MEXICO CITY – Mexico’s state-run oil company continues to search for three missing workers from a platform fireball that killed four others, while beginning to restore production at the damaged Gulf of Mexico facility, officials said Sunday.
Petroleos Mexicanos, or Pemex, will start processing 170,000 barrels of crude by Monday and expects to restore 80 per cent of the pre-fire production in the coming week, said Gustavo Hernandez, general director of exploration and production.
The Abkatun platform was handling 220,000 barrels of crude when a fire hit on Wednesday, causing the evacuation of 301 workers, some of whom were forced to leap into the sea to escape the flames. Some 45 people sought medical attention, according to Pemex statistics shown in a press conference.
Hernandez said the accident, whose cause is still under investigation, won’t affect production projections from that region of the gulf of 646,000 barrels of crude a day and 1.4 billion cubic feet of gas.
He said the Navy continues to help in the search for three missing workers, one from Pemex and two from the contractor, Cotemar.
“The effort won’t stop until we find them,” he said.
The Abkatun A platform largely serves to separate gas, oil and other petroleum products, and pump them to refineries onshore.
Pemex said it managed to avert any significant oil spill because the fire happened on a processing platform where the feeder lines could be turned off, rather than at an active oil well with a virtually unlimited amount of fuel flowing up from the seabed.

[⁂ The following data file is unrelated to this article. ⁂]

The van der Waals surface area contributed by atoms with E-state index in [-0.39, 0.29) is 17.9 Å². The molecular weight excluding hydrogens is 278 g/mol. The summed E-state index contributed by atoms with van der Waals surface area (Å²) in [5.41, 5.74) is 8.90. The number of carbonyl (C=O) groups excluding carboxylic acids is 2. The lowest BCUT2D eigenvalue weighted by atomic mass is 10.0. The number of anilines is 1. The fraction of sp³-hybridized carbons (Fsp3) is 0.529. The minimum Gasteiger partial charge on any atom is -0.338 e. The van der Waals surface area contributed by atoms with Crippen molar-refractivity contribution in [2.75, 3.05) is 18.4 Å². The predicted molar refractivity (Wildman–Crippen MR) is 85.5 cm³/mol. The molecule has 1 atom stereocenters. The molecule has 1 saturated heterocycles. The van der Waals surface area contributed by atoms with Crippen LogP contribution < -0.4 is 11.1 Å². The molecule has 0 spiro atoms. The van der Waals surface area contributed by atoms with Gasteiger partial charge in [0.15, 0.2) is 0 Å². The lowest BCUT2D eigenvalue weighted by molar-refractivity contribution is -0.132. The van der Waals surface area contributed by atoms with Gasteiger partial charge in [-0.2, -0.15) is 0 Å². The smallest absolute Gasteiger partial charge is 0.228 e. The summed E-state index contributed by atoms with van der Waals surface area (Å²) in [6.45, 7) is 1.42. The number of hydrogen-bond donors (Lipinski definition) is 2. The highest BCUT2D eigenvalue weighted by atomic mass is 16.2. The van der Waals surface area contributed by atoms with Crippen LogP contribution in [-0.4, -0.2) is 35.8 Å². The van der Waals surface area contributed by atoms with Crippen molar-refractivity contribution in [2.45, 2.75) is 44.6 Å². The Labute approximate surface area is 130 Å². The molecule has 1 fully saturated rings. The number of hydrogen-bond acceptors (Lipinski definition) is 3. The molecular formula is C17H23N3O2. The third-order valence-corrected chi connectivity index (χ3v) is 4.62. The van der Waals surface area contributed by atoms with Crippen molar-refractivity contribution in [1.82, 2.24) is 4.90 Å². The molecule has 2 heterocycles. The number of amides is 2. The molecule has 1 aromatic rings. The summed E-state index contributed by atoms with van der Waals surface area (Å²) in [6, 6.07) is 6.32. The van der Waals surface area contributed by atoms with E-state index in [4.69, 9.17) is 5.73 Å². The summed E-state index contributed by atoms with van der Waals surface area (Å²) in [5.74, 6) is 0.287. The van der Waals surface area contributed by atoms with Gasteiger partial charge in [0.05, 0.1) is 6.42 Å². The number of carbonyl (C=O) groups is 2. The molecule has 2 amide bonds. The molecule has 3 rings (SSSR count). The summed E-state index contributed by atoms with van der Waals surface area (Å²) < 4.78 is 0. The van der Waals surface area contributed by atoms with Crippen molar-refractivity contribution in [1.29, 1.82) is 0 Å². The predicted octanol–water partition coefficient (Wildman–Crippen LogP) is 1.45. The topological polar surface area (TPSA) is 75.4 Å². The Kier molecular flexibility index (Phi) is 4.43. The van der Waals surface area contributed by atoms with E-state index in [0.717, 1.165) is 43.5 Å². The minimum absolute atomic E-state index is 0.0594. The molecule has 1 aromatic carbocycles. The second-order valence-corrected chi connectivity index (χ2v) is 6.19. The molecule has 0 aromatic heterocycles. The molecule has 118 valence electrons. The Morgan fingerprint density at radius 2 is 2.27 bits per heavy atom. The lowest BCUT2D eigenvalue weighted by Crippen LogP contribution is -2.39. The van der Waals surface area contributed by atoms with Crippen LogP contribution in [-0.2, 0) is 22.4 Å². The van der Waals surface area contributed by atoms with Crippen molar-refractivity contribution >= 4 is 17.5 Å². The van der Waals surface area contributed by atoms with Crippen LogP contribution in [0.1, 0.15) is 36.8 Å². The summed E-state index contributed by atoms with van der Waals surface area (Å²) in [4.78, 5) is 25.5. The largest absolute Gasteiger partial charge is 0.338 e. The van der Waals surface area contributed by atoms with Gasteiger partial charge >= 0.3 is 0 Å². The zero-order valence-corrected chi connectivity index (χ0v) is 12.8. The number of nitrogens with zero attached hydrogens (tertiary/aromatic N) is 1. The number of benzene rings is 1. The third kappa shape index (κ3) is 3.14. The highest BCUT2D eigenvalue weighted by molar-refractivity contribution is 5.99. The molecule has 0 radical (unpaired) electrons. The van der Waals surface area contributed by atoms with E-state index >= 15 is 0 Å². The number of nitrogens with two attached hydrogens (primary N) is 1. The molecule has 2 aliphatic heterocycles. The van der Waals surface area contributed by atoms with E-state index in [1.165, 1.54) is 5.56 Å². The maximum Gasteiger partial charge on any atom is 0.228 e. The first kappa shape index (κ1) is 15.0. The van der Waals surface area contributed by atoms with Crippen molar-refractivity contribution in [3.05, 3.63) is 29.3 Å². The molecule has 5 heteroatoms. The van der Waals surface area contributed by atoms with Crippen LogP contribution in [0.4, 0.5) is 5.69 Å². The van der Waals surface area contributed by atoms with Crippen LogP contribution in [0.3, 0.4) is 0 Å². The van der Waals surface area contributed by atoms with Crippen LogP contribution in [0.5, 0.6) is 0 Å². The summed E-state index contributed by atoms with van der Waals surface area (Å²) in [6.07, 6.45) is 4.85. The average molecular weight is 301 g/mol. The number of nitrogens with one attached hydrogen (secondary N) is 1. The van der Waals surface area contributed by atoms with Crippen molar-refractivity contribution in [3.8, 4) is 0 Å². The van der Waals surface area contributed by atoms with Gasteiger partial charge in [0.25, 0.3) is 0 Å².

Previous spills from Mexican facilities have usually occurred at active offshore wells, not processing stations.
The Abkatun platform lies off the coast of the states of Campeche and Tabasco. It is farther out to sea than the platform involved in the last severe fire in the area, a 2007 blaze at the Kab 121 offshore rig.
That accident was caused by high waves that hit the rig, sending a boom crashing into a valve assembly. The blaze killed at least 21 workers and the rig spilled crude and natural gas for almost two months.
Mexico’s worst major spill in the Gulf was in June 1979, when an offshore drilling rig in Mexican waters, the Ixtoc I, blew up, releasing 140 million gallons of oil. It took Pemex and a series of U.S. contractors nearly nine months to cap the well.
Hernandez said the Abkatun fire won’t affect international confidence in Pemex just as the company is its first rounds of bidding after the country’s energy reform, which opened Mexico’s oil sector to foreign investment.
On the contrary, he noted that the fire was out in 16 hours and workers were able to return to the installation almost immediately.
“The incident showed that our security systems and emergency-response plans worked,” Hernandez said.